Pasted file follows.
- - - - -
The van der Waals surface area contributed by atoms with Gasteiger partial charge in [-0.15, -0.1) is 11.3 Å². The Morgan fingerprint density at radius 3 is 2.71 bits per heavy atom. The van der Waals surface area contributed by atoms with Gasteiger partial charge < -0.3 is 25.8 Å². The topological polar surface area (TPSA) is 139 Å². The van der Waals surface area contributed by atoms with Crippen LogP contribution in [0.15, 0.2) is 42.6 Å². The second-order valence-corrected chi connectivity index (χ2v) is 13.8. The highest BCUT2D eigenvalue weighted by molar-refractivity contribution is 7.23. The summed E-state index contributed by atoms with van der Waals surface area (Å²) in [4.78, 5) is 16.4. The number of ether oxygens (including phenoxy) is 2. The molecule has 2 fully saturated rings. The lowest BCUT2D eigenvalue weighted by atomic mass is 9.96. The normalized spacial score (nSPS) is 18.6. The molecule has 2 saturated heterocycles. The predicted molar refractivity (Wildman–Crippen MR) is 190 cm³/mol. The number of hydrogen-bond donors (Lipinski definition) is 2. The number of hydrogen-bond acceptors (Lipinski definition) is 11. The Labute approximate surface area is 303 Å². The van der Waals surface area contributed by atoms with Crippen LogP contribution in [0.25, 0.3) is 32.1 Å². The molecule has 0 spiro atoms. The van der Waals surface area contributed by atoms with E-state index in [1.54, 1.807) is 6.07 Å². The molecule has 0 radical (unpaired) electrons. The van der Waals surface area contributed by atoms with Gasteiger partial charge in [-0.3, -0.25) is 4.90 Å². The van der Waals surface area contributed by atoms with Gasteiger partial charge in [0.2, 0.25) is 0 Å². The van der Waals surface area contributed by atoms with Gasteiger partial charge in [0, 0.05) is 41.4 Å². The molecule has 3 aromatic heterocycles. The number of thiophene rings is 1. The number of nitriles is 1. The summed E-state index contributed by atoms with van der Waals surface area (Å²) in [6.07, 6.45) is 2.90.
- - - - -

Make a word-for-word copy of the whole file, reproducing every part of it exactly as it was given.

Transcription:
The van der Waals surface area contributed by atoms with Gasteiger partial charge in [-0.15, -0.1) is 11.3 Å². The Morgan fingerprint density at radius 3 is 2.71 bits per heavy atom. The van der Waals surface area contributed by atoms with Gasteiger partial charge < -0.3 is 25.8 Å². The topological polar surface area (TPSA) is 139 Å². The van der Waals surface area contributed by atoms with Crippen LogP contribution in [0.15, 0.2) is 42.6 Å². The second-order valence-corrected chi connectivity index (χ2v) is 13.8. The highest BCUT2D eigenvalue weighted by molar-refractivity contribution is 7.23. The summed E-state index contributed by atoms with van der Waals surface area (Å²) in [4.78, 5) is 16.4. The number of ether oxygens (including phenoxy) is 2. The molecule has 2 fully saturated rings. The lowest BCUT2D eigenvalue weighted by atomic mass is 9.96. The normalized spacial score (nSPS) is 18.6. The molecule has 2 saturated heterocycles. The predicted molar refractivity (Wildman–Crippen MR) is 190 cm³/mol. The number of hydrogen-bond donors (Lipinski definition) is 2. The number of hydrogen-bond acceptors (Lipinski definition) is 11. The Labute approximate surface area is 303 Å². The van der Waals surface area contributed by atoms with Crippen LogP contribution in [0.25, 0.3) is 32.1 Å². The molecule has 0 spiro atoms. The van der Waals surface area contributed by atoms with E-state index in [1.54, 1.807) is 6.07 Å². The molecule has 0 radical (unpaired) electrons. The van der Waals surface area contributed by atoms with Gasteiger partial charge in [-0.3, -0.25) is 4.90 Å². The van der Waals surface area contributed by atoms with Gasteiger partial charge in [0.2, 0.25) is 0 Å². The van der Waals surface area contributed by atoms with Gasteiger partial charge in [0, 0.05) is 41.4 Å². The molecule has 3 aromatic heterocycles. The number of thiophene rings is 1. The number of nitriles is 1. The summed E-state index contributed by atoms with van der Waals surface area (Å²) in [6.07, 6.45) is 2.90.